Like the Wright brothers, the first flying dinosaurs took to the air with two sets of wings.
New analysis of the winged Microraptor gui suggests that the first feathered dinos relied on a biplane-like wing configuration to swoop from tree to tree. The result may settle a century-old controversy over how the first feathered creatures achieved flight.
“It is intriguing to contemplate that perhaps avian flight, like aircraft evolution, went through a biplane stage before the monoplane was introduced,” said Sankar Chatterjee of Texas Tech University. “It seems likely that Microraptor invented the biplane 125 million years before the Wright 1903 Flyer.”
Anatomy of flight
The chicken-sized Microraptor, which lived in the early Cretaceous period some 140 million years ago, had long flight feathers on its forelimbs and feet, the first time such an arrangement has been discovered. Flight feathers have a narrow leading edge and thick trailing edge, which helps create upward lift and streamlines the body in flight.
When Chinese paleontologists discovered and reconstructed the Microraptor, they assumed that it flapped its four wings in tandem like a dragonfly.
But when Chatterjee and his colleagues – who had previously used computer models to redefine the flight abilities of pterosaurs and another feathered dino, Archaeopteryx – inspected Microraptor’s skeleton, they quickly determined this wasn’t the case.
“The problem we faced is that the legs of Microraptor, like on any other dinosaur, could not be splayed sideways,” Chatterjee said.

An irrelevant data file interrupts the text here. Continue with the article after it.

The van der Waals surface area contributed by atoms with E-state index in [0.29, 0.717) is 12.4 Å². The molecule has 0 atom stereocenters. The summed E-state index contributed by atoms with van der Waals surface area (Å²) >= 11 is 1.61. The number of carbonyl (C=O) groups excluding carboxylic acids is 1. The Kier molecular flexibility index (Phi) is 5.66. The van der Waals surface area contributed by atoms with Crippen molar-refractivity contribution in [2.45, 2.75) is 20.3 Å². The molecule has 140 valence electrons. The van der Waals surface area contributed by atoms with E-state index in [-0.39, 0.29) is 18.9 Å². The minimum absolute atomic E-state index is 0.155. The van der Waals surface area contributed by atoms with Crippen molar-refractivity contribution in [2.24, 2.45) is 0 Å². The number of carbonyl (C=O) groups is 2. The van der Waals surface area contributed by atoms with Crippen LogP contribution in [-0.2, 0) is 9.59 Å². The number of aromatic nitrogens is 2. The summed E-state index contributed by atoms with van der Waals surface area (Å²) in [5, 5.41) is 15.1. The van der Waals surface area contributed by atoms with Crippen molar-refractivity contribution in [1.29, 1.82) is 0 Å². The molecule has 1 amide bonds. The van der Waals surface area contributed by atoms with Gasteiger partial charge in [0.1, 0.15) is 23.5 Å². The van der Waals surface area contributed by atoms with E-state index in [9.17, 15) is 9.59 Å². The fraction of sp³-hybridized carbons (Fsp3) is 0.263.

Since they couldn’t extend their hind wing directly behind the front wing, Macerators probably held their feet lower than their arms, a more aerodynamically stable configuration, Chatterjee says. From the side, they would have looked like a staggered biplane.
After running this wing configuration through a computer simulation, the researchers determined that Microraptors got around like many small forest birds do today.
After reaching a high branch or tree top, it would hop off, diving head first until it picked up enough speed to create lift on its wings. Once it had lift, it could swoop upwards and land in the branches of another tree some 15 to 20 feet away.
Since it didn’t have to flap its wings to fly, this mode of transportation was very energetically efficient for the dino.
“It mainly glided, but probably had to flap a little during takeoff and landing, or in case of an emergency,” Chatterjee told LiveScience.
Microraptors were probably clumsy on the ground.
“Since they have these six-inch long feathers on their feet, they would have trouble running and would be vulnerable on the ground,” Chatterjee said, adding that they probably spent most of their time in trees.
This discovery helps settle the controversy over whether avian flight began in trees or on the ground. The “ground-up” theory says that the first feathered flyers got to the air by running, hopping, and flapping their wings furiously.
However, this new discovery and several others in China, support the “trees-down” theory where gravity was the main source of flying energy. The Chinese fossils, which are well preserved, show several transitional stages from wingless tree-dwellers, to winged gliders, to active flyers with large feathers designed to provide greater lift and thrust.
Chatterjee will present his findings Oct 16 at the annual meeting of the Geological Society of America.